Object: Shoe

Lotus shoe
ca. 1924
Materials: Cloth and leather

So called “lotus” shoes, or slippers, were developed in China as footwear for girls and women who had had their feet artificially shortened through the process of foot-binding. These shoes are generally cone shaped, sometimes with a wedge style heel, and were meant to resemble a lotus bud. Foot-binding, the process of breaking and tightly wrapping the feet of young girls, ensured that a girl would have

The drawing above illustrates how the bone structure was rearranged when a girl’s foot was bound. The toes extend below the heel, the bones in the arch of the foot are bent, and the toes are broken.

extremely small feet as an adult and also prevented her from doing most manual labor jobs. Thus small feet were were a sign of wealth and a status symbol in China for thousands of years. At the height of its popularity, women without bound feet were considered nearly un-marriageable. So much so that even Western missionaries running orphanages in China during the 19th century were forced to permit the practice. The entire process took many years to complete, in the end, foot binders sought to produce an adult foot measuring roughly 7-10 centimeters (or 3-4 inches) in length. In contrast, the average shoe size for an American woman in 2009 was a size 9, meaning that her foot was 25 centimeters (or 9.8 inches) in length. This shoe, while similar in shape to true lotus shoes, is roughly 6 inches in length and may have been meant for a child with unbound feet or produced solely as a tourist item. The practice of foot-binding was officially banned in 1911, but continued to be found in remote areas of China up until the late 1940s.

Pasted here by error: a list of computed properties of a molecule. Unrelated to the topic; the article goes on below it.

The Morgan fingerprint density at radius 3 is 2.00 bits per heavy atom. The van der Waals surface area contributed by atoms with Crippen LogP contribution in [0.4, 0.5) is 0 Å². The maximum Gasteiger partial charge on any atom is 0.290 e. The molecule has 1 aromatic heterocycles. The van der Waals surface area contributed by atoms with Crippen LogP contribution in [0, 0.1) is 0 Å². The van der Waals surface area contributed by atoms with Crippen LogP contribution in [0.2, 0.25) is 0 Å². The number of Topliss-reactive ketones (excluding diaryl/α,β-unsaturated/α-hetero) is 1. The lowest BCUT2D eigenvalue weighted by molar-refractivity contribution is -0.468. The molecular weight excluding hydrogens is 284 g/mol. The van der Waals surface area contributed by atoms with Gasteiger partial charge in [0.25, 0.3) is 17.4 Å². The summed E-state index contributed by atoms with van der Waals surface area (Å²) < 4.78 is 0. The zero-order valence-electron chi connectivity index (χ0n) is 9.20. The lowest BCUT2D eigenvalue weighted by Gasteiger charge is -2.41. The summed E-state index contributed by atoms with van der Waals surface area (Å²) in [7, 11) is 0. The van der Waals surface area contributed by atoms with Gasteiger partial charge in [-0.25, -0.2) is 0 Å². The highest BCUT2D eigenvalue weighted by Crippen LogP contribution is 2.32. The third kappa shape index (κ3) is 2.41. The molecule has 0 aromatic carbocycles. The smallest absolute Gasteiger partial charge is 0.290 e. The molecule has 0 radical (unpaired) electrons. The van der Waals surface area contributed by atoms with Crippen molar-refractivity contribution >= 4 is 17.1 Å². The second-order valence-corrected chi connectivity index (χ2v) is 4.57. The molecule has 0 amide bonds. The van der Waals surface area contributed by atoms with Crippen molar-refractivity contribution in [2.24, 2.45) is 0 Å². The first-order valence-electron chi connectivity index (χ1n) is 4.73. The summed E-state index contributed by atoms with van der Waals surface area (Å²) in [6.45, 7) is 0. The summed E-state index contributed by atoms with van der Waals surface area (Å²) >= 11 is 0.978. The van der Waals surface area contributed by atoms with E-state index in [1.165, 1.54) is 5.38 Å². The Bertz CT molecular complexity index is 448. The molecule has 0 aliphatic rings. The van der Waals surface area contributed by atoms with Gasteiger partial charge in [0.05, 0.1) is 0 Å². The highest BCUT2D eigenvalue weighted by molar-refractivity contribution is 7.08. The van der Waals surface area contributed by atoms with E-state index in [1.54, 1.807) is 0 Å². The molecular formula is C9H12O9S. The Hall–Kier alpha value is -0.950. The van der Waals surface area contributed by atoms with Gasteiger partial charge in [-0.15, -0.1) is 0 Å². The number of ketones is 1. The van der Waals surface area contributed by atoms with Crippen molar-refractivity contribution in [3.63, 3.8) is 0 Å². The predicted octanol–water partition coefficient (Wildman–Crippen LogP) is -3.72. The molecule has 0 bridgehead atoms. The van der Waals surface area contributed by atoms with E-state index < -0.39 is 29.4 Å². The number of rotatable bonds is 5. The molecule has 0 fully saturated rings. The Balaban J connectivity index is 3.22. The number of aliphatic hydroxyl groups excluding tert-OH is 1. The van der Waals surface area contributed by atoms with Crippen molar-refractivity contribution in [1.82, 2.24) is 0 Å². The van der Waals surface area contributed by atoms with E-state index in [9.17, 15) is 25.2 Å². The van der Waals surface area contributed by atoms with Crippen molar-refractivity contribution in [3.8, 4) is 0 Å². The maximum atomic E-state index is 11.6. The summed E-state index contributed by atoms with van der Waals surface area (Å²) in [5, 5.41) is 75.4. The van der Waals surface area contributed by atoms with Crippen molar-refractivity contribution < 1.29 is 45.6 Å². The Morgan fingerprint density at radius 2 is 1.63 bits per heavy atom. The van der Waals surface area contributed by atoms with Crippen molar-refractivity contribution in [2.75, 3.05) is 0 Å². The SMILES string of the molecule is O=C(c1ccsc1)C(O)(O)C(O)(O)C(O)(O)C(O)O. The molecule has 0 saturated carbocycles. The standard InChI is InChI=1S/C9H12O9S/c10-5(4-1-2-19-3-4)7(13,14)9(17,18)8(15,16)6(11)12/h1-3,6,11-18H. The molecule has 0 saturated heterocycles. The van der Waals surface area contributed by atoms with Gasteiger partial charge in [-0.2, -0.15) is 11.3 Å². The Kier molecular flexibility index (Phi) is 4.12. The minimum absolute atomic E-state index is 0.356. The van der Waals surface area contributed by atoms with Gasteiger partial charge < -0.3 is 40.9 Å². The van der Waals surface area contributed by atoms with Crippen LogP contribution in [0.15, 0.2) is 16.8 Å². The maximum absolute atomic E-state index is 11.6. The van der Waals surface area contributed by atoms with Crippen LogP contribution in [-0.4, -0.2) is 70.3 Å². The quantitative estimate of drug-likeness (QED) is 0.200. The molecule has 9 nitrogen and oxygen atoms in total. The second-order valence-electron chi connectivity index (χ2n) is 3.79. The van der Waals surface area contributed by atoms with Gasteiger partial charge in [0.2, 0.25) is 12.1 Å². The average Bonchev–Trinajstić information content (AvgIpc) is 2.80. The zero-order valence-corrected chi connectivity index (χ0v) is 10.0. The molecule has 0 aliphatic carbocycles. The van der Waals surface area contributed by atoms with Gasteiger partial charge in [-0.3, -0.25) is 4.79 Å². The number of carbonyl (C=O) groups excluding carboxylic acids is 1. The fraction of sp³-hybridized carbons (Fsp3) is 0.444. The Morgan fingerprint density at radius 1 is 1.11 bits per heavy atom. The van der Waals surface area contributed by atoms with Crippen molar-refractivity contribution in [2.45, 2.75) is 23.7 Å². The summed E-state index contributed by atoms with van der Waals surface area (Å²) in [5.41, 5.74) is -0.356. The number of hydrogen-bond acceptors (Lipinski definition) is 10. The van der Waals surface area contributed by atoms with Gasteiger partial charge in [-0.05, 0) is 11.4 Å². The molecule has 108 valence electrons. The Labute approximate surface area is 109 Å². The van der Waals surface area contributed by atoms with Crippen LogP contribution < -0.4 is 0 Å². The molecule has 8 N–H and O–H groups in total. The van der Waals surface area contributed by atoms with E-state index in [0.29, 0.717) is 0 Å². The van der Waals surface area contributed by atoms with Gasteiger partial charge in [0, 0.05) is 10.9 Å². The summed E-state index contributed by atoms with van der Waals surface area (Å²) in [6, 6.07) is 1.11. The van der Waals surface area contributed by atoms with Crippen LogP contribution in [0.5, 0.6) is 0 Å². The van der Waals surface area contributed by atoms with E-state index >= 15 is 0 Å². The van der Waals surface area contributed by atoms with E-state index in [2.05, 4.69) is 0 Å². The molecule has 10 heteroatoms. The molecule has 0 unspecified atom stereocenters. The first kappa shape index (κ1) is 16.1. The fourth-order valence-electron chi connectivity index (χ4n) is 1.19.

Below you will find a video showing an elderly Chinese woman who had her feet bound as a child as well as additional images of lotus shoes.

Other examples of lotus shoes can be found at the University of Missouri’s Museum of Anthropology, the Bata Shoe Museum, the Temple Shoe Museum, the Children’s Museum Indianapolis, and others.  [Kathryn S. (Barr) McCloud]

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Ethnology @ SNOMNH is an experimental weblog for sharing the collections of the Division of Ethnology at the Sam Noble Oklahoma Museum of Natural History.


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